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simon-pure

[sahy-muh n-pyoo r] /ˈsaɪ mənˈpyʊər/
adjective
1.
real; genuine:
a simon-pure accent.
Origin
1710-1720
1710-20; short for the real Simon Pure, alluding to the victim of impersonation in Susanna Centlivre's play A Bold Stroke for a Wife (1718)
Dictionary.com Unabridged
Based on the Random House Dictionary, © Random House, Inc. 2014.
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British Dictionary definitions for simon pure

simon-pure

adjective
1.
real; genuine; authentic
Word Origin
C19: from the phrase the real Simon Pure, name of a character in the play A Bold Stroke for a Wife (1717) by Susannah Centlivre (1669–1723) who is impersonated by another character in some scenes
Collins English Dictionary - Complete & Unabridged 2012 Digital Edition
© William Collins Sons & Co. Ltd. 1979, 1986 © HarperCollins
Publishers 1998, 2000, 2003, 2005, 2006, 2007, 2009, 2012
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Word Origin and History for simon pure

simon-pure

adj.

1815, from the true Simon Pure "the genuine person or thing" (1795), from Simon Pure, name of a Quaker who is impersonated by another character (Colonel Feignwell) in part of the comedy "A Bold Stroke for a Wife" (1717) by Susannah Centlivre, English dramatist and actress. The real Simon Pure is dealt with as an imposter in the play and is believed only after he has proved his identity.

Online Etymology Dictionary, © 2010 Douglas Harper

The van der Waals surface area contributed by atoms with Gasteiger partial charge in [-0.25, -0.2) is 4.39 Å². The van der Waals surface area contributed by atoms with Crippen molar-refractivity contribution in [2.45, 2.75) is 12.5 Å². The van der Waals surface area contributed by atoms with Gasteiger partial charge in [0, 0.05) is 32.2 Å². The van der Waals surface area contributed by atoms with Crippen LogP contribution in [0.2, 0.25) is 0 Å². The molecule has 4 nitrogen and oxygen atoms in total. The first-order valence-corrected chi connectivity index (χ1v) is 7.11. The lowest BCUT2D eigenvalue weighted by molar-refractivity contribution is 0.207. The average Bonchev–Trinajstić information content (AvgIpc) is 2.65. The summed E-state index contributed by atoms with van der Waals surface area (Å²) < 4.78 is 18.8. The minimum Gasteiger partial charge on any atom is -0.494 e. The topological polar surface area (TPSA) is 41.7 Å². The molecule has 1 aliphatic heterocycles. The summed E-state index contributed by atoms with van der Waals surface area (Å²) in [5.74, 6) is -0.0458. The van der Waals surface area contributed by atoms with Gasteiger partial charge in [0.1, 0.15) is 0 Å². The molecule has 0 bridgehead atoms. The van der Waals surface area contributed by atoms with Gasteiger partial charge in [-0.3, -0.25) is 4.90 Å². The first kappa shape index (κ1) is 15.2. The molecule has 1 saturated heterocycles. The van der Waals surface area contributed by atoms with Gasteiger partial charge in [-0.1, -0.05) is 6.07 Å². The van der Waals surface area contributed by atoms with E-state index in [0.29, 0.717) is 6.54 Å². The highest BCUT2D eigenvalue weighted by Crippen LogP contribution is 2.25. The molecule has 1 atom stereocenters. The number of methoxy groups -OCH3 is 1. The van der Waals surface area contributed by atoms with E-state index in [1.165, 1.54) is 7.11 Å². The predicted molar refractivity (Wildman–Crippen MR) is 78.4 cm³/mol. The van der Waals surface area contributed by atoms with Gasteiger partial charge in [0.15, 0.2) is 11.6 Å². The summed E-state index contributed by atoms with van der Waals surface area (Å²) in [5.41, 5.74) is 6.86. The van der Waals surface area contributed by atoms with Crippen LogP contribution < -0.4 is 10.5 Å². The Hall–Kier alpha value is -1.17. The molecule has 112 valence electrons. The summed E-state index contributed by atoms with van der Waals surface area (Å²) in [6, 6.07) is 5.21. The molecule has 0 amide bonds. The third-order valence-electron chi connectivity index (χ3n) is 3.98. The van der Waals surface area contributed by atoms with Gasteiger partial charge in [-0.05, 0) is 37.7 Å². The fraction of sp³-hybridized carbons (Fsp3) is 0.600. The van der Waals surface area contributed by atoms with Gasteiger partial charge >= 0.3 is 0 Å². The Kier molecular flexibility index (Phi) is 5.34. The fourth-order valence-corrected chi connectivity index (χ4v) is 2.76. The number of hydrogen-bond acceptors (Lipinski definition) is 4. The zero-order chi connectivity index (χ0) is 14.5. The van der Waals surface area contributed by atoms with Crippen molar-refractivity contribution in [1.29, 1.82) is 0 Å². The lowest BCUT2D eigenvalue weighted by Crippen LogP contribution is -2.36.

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Slang definitions & phrases for simon pure

simon-pure

adjective

Genuine; unadulterated

[1840+; the name of a virtuous Quaker in Susanna Centlivre's 1717 play A Bold Stroke for a Wife]


The Dictionary of American Slang, Fourth Edition by Barbara Ann Kipfer, PhD. and Robert L. Chapman, Ph.D.
Copyright (C) 2007 by HarperCollins Publishers.
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Idioms and Phrases with simon pure

simon pure

Absolutely genuine, quite authentic, as in That laboratory test was simon pure; none of the specimens was adulterated. This expression comes from the name of a character in a play, Susannah Centilivre's A Bold Stroke for a Wife (1717), who is the victim of an impersonation but turns up in the end and proves that he is “the real Simon Pure.”
The American Heritage® Idioms Dictionary
Copyright © 2002, 2001, 1995 by Houghton Mifflin Company. Published by Houghton Mifflin Company.
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